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jmcgrath

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Everything posted by jmcgrath

  1. jmcgrath

    Eating Panther

    Savenor's in Cambridge used to sell lion steaks. I'm not sure they still do since they moved to Boston. Jim
  2. jmcgrath

    The Perfect Burger

    I had my first lamb burger at the rather quirky A1 Diner in Gardiner, ME. The meat was mixed with a bit of fresh cilantro, and it was stuffed with Boursin. It was truly to die for. I've tried to duplicate it many times with varying success. My version is still a work in progress, but good enough that I make it often. Jim
  3. Having a scale does not preclude the need to sift. ← Most sources I've googled indicate that it is unnecessary to sift flour if it has been weighed. There may be exceptions of which I'm not aware. It appears that the purpose of sifting is to get a more accurate weight/volume measurement without weighing. The 4 oz = 1 C measurement I mentioned came from King Arthur Flour 200th Anniversary Cookbook. Whatever works for you... I consider weight or volume measurements to be just be a good starting point. Jim
  4. Since I got an electronic scale, I have given up on sifting entirely. 4 oz. (by weight) = 1 C (by volume). For anyone who does serious baking, a scale with a tare function is much more useful than a sifter. Jim
  5. Umm, I think that you or your guests will be disappointed with the final color if they are expecting "traditional". ← In New England, especially in the Boston area, gray corned beef is more traditional. Both red and gray versions are available in most supermarkets, but gray is much more common. Perhaps "gray" is an Irish tradition. Jim
  6. I can only say good things about the integrity of this company. I recently ordered from them and there was a shipping error. We exchanged emails and resolved the issue as noted. Hi, YES, it's a mistake. This knives is named NOGENT. The blade is also forged by hand. Today, we send to you the ordered knife by Fedex. You will receive Tracking Reference from them. Very sorry for this mistake. You can keep the 1st knife for our apologize. Best Regards, Philippe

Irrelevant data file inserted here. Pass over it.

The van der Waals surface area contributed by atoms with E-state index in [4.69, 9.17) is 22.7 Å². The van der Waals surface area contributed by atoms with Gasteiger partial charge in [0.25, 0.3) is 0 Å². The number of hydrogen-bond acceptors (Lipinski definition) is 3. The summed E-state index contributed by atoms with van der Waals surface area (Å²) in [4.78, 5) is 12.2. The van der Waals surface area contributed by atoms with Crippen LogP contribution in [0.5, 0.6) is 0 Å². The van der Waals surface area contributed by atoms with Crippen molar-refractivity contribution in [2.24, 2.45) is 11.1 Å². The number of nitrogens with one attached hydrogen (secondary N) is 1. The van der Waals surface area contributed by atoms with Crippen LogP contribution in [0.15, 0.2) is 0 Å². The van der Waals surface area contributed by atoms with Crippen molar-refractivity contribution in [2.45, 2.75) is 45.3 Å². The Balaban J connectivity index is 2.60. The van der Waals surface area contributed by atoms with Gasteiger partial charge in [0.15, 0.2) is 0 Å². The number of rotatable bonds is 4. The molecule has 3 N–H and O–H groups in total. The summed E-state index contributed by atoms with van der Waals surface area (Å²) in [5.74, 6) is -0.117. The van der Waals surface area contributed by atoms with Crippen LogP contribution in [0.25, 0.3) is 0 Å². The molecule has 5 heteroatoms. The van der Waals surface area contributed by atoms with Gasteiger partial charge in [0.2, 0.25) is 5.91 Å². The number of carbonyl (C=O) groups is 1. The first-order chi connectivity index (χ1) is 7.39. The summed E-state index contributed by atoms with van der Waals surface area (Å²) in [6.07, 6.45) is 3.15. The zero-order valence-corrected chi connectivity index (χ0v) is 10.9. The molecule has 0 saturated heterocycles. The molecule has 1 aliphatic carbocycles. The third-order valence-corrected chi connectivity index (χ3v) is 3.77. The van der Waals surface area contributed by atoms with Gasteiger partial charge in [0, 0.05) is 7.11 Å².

7. Uncooked beet greens work well as part of a greens salad. Wash the greens and tear the leaves off the stems. Depending on leaf size, tear up a bit more. Jim
  8. My saffron came in a very sturdy circular metal container with a tight fitting slide-on metal top. I don't know how to explain the difference in our packaging experience. Jim
  9. jmcgrath

    Seafood Noob

    The dark belly meat has a particularly strong taste. I always trim that off before cooking. The rest of the fish still has enough flavor to stand up to anything you throw at it. Blue fish are close to the top of the ocean going food chain, and older fish pick up an undesirable level of PCBs. I always shop for smaller fillets or steaks. Jim
  10. I buy saffron here. The current price quoted on their website is $68.95/oz. It is also available in 1/2 oz. and 5 gram quantities. Mark Bittman recommended this company in a column a number of years ago, and I have been very happy with them. The web site is very informative. In case it may bother you, the saffron is imported from Iran. Jim
  11. jmcgrath

    Seafood Noob

    One of the Legal Seafoods cookbooks has a recipe that I greatly enjoy. It involves coating the flesh side of the fillet with a mixture of Dijon mustard and mayonnaise and then running under the broiler to cook. I've never done it, but you could try a quick fry, skin side down, in a very hot skillet to crisp the skin and then finish under the broiler to lightly brown the topping and finish the fish. Jim
  12. jmcgrath

    Seafood Noob

    Coquille St. Jacques, or for a variation, seafood St. Jacques. If you use seafood instead of scallops, I'd suggest scallop sized chunks of a firm white fish. Jim
  13. I can't speak for frozen lobster tails, but fresh lobster picks up some pink coloration (not discoloration) along the edges when it is cooked. The pink is just on the surface. It may be bleeding from the shell pigmentation, but that's only a guess. Jim
  14. This brought back some fond memories. See 9th Semi-Annual Concord BBQ/Hotluck in the Photo Gallery. It's been a few years, so perhaps it's time for another hotluck. I think I have an unopened bottle of Inner Beauty floating around. We could do a taste comparison with homemade versions. I also have a bottle of the original (made in Belize) Melinda's. We could do a comparison with the Costa Rican version. Jim
  15. Goat peppers definitely are C. Chinense, but the ones I've had are significantly milder than habaneros. I'm speaking from personal experience, not quoting an official source. I'd describe them as mildly spicy but with all the fruity aroma associated with habaneros. I think they are native to Barbados. Jim